By now, you've heard the hubbub. Google (Nasdaq: GOOG ) is preparing its own smartphone to challenge Apple (Nasdaq: AAPL ) , Palm, Research In Motion (Nasdaq: RIMM ) , and -- oh, the horror! -- Motorola (NYSE: MOT ) , a partner with Google. The new Nexus One, as it's known, is presumably slated to be sold through Google's website, beginning in January.
Verizon (NYSE: VZ ) executives probably hated this idea when they first heard it. Why? Control. Google plans to relinquish none, according to reports published by The Wall Street Journal. This won't be Droid 2.0.
Carriers just aren't part of the plan, though T-Mobile subscribers may get a discount on the Nexus One if The Big G and Deutsche Telekom (NYSE: DT ) reach an accord. The two companies are negotiating now, the Journal reports.
No other handset maker has shown this kind of guts -- or stupidity, if you think Google has gone mentally AWOL -- not even Apple. AT&T (NYSE: T ) has long had a say in how and when the iPhone gets tethering, a technology for connecting a cell phone to a computer to enable wireless Web access.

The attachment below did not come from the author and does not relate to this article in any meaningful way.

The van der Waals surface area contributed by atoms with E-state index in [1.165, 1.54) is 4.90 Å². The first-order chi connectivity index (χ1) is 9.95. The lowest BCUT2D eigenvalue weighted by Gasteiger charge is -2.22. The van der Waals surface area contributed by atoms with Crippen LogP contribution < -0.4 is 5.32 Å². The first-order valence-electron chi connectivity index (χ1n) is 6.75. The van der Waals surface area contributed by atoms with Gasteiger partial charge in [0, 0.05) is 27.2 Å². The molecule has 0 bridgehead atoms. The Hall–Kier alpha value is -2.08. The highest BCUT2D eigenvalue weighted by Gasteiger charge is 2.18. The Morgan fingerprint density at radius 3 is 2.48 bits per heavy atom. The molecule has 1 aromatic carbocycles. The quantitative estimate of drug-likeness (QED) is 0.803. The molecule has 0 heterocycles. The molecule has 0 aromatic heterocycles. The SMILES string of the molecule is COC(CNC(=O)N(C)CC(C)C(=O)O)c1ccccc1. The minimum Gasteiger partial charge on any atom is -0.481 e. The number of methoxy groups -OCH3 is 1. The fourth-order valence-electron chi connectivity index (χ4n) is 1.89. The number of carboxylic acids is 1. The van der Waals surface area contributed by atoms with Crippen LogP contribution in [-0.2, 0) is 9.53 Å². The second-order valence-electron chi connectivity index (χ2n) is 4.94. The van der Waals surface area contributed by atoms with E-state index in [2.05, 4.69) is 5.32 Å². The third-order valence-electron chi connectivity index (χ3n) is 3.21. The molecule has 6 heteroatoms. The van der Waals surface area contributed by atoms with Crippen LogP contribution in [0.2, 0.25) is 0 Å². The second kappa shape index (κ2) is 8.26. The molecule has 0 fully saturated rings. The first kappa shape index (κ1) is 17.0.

By going it alone, Google is reframing the argument over who controls the content that appears on a smartphone. Traditionally, that's been carriers. Apple has made progress with the App Store but apparently not enough for Google's taste.
And that's as it should be. Google, fundamentally, is an ad server. It can't allow a private network to stiff-arm software that will help it to collect data from Android handsets. To do so would be to waste the $750 million it spent for mobile ad market AdMob.
Carriers don't mind Google right now. The Droid is a hit. But just as Apple had its own finger-pointing fracas with Ma Bell, Google could suffer a spat with Verizon or T-Mobile over Android apps that pull unwanted data from their networks. That's a problem. Google isn't ever likely to approve of a model that allows carriers to dictate terms. The Big G thrives on unrestricted usage of its services; it's how its advertising engine gets smarter.
Google needs its own phone. Not because the other handset makers are a threat, but because it can't depend on the carriers.
But that's my take. Now it's your turn. Is Google's Nexus One the telecom equivalent of a thrown gauntlet? Please vote in the poll below. You can also sound off in the comments box at the bottom.
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Should Google stiff-arm the carriers and sell its smartphone directly?